The trip across the Atlantic provides the novel with one of its few moments of high energy: a well realised set-piece that manages to incorporate comedy into its stomach-churning description of the journey. The rest of the book contains little of that virtuosity, settling for a more reserved and unobtrusive style, no doubt in part dictated by the character of its heroine. As has been pointed out by other reviewers, and as indicated in the extract above, Eilis is an incredibly passive central character. Her move to Brooklyn, her employment and her lodgings are all organised by Father Flood. Beyond the basics it seems that almost every aspect of her life is dominated or decided by somebody else: her experience on ship, her job and future prospects, even the very room she occupies in the house of Mrs Kehoe. As the plot swings into motion and Eilis finds herself on several occasions with a choice to make, she achieves almost Hamlet-like levels of indecision (but without the complex psychological philosophising).

Now, a passive central character has certain advantages such as allowing the smooth development of plot and, in a story which involves the meeting and juxtaposition of cultures, the wide-eyed openness that helps the reader see the new world through those same eyes. With this level of passivity however there is the frustration of wondering if they will ever actually make a choice, a frustration which never passed for this reader. That is my only major gripe really, apart from the general lack of impact. Tóibín shows great skill by cramming an awful lot into just 250 odd pages without it ever feeling like he's rushing or skipping through things and, despite the low key-style, the dramatic nature of some of the plot cannot help but involve the emotions. Where he really excels is in describing the conflicting emotions of someone away from home, away from what feels safe, nostalgic and yet in Eilis's case beginning to awaken to her own possibilities, to who she could be.

Later, during the week, as she was making her way home from Bartocci's to Brooklyn College, she forgot what she was looking forward to; sometimes she actually believed that she was looking forward to thinking about home, letting images of home roam freely in her mind, before it came to her with a jolt that,no, the feeling she had was only about Friday night and being collected from a house by a man she had met and going to dance with him in the hall, knowing that he would be walking her back to Mrs Kehoe's afterwards. She had been keeping the thought of home out of her mind, letting it come to her only when she wrote or received letters or when she woke from a dream in which her mother or father or Rose or the rooms of the house on Friary Street or the streets of the town had appeared. She thought it was strange that the mere sensation of savouring the prospect of something could make her think that it must be the prospect of home.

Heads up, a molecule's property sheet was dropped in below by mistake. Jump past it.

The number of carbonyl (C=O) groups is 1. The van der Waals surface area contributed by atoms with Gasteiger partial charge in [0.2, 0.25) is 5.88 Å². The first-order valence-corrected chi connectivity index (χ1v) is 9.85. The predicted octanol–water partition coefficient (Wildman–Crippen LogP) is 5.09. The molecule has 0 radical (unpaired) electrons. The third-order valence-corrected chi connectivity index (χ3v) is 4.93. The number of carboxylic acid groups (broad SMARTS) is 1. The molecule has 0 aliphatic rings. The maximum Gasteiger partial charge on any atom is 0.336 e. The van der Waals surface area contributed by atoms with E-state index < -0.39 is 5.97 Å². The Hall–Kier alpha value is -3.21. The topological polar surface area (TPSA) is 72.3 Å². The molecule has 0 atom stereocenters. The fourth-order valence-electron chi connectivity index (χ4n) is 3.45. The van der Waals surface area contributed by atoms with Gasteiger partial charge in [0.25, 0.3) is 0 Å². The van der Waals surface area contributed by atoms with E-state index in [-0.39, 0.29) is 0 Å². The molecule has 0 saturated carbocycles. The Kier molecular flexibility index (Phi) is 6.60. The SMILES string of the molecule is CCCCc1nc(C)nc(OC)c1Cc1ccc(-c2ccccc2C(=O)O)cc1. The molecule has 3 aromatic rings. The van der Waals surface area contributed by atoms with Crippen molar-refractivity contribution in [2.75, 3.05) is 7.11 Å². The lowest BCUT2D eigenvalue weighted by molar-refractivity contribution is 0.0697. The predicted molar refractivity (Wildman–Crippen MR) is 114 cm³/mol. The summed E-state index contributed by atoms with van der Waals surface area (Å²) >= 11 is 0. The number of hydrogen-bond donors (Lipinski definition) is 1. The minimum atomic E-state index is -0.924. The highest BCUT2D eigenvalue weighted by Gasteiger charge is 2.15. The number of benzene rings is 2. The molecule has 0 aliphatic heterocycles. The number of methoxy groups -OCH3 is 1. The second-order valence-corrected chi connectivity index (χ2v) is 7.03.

Friday, 14 August 2009


My wife and I are having a kind of vampire-film cultural exchange: Twilight from her, Let The Right One In from me. Ladies first obviously and let's keep this brief. This film really wasn't made with me in mind. I'm not a teenager (and I'm certainly not a teenage girl), I don't fancy Robert Pattinson (although I understand many do), I haven't read the books by Stephenie Meyer, I'm not very impressed by constant floating, rotating and tracking camera shots, I hate Linkin Park and if I'm watching a film with vampires in it I expect it to be at least a little bit scary.

That said, there's a certain amount to enjoy. Some of it intentional like he other-wordly performance from leading man Pattinson (who was apparently the last actor to audition for the role and caused a collective thank-god-you're-here moment when he walked into the room), or the rare pleasure of watching a film with faces entirely new to you. Some of it not so intentional like the heightened importance of teenage emotion (generally shown by lots of huffing and inability to make eye contact) and the stand-out obviousness of the vampires and their pale and pasty make-up in the school scenes. The fact that there isn't a fang in sight nor any real fear along the way is a bit of a disappointment but then if you want your film to be seen by its intended audience you need to get the right rating ("Rated PG-13 for some violence and a scene of sensuality." - thats a 12 in the UK).

Films that involve fanatastical elements like vampirism or lycanism are really only interesting if the fantastical element is there to highlight something real, what the film is really about. Here I guess, it's all about wanting someone you can't have, which is terribly important when it comes to prom time at high school presumably but not given much greater relevance than that. Now, a film that took vampirism and subverted just about every stereotype about it and used it to explore themes like bullying, friendship and the darker side of humanity. . . that would be interesting.


Tuesday, 11 August 2009

'there is a season for every love'

Three Novellas
by Leo Tolstoy